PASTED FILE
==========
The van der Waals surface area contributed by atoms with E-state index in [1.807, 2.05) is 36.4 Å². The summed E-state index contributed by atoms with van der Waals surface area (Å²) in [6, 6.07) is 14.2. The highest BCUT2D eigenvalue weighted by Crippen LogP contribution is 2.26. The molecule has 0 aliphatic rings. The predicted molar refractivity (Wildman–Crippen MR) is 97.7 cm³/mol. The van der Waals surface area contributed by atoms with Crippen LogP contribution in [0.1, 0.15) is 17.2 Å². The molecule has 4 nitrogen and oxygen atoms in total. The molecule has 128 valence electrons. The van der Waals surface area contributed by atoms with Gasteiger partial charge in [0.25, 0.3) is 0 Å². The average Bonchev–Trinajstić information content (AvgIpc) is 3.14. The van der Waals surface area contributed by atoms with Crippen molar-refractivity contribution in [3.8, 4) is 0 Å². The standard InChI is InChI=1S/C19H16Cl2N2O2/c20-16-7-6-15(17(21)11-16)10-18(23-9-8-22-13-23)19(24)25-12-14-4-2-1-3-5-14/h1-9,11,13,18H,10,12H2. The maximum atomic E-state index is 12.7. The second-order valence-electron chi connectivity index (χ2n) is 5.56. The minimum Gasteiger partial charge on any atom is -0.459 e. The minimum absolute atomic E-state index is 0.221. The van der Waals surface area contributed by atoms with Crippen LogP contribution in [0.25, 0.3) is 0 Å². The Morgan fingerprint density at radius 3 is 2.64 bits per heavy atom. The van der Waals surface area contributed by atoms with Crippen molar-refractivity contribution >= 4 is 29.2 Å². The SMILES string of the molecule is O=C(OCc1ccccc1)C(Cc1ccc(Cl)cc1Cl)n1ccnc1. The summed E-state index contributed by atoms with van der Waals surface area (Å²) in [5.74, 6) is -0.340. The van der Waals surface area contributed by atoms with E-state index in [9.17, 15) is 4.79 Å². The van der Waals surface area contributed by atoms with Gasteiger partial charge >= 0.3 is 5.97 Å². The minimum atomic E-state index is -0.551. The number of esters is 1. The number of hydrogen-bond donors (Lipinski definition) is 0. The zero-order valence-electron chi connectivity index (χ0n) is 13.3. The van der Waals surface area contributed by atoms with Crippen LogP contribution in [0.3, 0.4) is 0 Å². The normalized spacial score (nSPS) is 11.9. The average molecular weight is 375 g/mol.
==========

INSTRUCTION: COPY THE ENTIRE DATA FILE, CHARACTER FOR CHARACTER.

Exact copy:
The van der Waals surface area contributed by atoms with E-state index in [1.807, 2.05) is 36.4 Å². The summed E-state index contributed by atoms with van der Waals surface area (Å²) in [6, 6.07) is 14.2. The highest BCUT2D eigenvalue weighted by Crippen LogP contribution is 2.26. The molecule has 0 aliphatic rings. The predicted molar refractivity (Wildman–Crippen MR) is 97.7 cm³/mol. The van der Waals surface area contributed by atoms with Crippen LogP contribution in [0.1, 0.15) is 17.2 Å². The molecule has 4 nitrogen and oxygen atoms in total. The molecule has 128 valence electrons. The van der Waals surface area contributed by atoms with Gasteiger partial charge in [0.25, 0.3) is 0 Å². The average Bonchev–Trinajstić information content (AvgIpc) is 3.14. The van der Waals surface area contributed by atoms with Crippen molar-refractivity contribution in [3.8, 4) is 0 Å². The standard InChI is InChI=1S/C19H16Cl2N2O2/c20-16-7-6-15(17(21)11-16)10-18(23-9-8-22-13-23)19(24)25-12-14-4-2-1-3-5-14/h1-9,11,13,18H,10,12H2. The maximum atomic E-state index is 12.7. The second-order valence-electron chi connectivity index (χ2n) is 5.56. The minimum Gasteiger partial charge on any atom is -0.459 e. The minimum absolute atomic E-state index is 0.221. The van der Waals surface area contributed by atoms with Crippen LogP contribution in [0.25, 0.3) is 0 Å². The Morgan fingerprint density at radius 3 is 2.64 bits per heavy atom. The van der Waals surface area contributed by atoms with Crippen molar-refractivity contribution >= 4 is 29.2 Å². The SMILES string of the molecule is O=C(OCc1ccccc1)C(Cc1ccc(Cl)cc1Cl)n1ccnc1. The summed E-state index contributed by atoms with van der Waals surface area (Å²) in [5.74, 6) is -0.340. The van der Waals surface area contributed by atoms with E-state index in [9.17, 15) is 4.79 Å². The van der Waals surface area contributed by atoms with Gasteiger partial charge >= 0.3 is 5.97 Å². The minimum atomic E-state index is -0.551. The number of esters is 1. The number of hydrogen-bond donors (Lipinski definition) is 0. The zero-order valence-electron chi connectivity index (χ0n) is 13.3. The van der Waals surface area contributed by atoms with Crippen LogP contribution in [0.3, 0.4) is 0 Å². The normalized spacial score (nSPS) is 11.9. The average molecular weight is 375 g/mol.